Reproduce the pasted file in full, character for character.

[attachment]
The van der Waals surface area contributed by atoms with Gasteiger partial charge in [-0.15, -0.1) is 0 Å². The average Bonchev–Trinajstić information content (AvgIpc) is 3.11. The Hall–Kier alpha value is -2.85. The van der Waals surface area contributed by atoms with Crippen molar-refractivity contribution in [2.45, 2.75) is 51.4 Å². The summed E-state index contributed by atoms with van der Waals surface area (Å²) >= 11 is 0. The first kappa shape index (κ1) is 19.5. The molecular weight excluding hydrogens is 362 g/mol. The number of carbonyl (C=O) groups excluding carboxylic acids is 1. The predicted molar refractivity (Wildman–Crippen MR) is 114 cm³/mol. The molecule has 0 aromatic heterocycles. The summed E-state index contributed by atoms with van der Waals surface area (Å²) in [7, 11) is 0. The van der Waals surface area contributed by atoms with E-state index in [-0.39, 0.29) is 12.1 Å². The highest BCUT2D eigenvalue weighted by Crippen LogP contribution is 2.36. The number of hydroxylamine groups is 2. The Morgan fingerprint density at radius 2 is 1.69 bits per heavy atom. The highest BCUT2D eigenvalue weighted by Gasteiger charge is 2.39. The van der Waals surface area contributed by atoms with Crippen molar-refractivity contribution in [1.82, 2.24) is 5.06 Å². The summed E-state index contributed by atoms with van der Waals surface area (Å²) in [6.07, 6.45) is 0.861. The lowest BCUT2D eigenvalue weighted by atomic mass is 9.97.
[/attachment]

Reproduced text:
The van der Waals surface area contributed by atoms with Gasteiger partial charge in [-0.15, -0.1) is 0 Å². The average Bonchev–Trinajstić information content (AvgIpc) is 3.11. The Hall–Kier alpha value is -2.85. The van der Waals surface area contributed by atoms with Crippen molar-refractivity contribution in [2.45, 2.75) is 51.4 Å². The summed E-state index contributed by atoms with van der Waals surface area (Å²) >= 11 is 0. The first kappa shape index (κ1) is 19.5. The molecular weight excluding hydrogens is 362 g/mol. The number of carbonyl (C=O) groups excluding carboxylic acids is 1. The predicted molar refractivity (Wildman–Crippen MR) is 114 cm³/mol. The molecule has 0 aromatic heterocycles. The summed E-state index contributed by atoms with van der Waals surface area (Å²) in [7, 11) is 0. The van der Waals surface area contributed by atoms with E-state index in [-0.39, 0.29) is 12.1 Å². The highest BCUT2D eigenvalue weighted by Crippen LogP contribution is 2.36. The number of hydroxylamine groups is 2. The Morgan fingerprint density at radius 2 is 1.69 bits per heavy atom. The highest BCUT2D eigenvalue weighted by Gasteiger charge is 2.39. The van der Waals surface area contributed by atoms with Crippen molar-refractivity contribution in [1.82, 2.24) is 5.06 Å². The summed E-state index contributed by atoms with van der Waals surface area (Å²) in [6.07, 6.45) is 0.861. The lowest BCUT2D eigenvalue weighted by atomic mass is 9.97.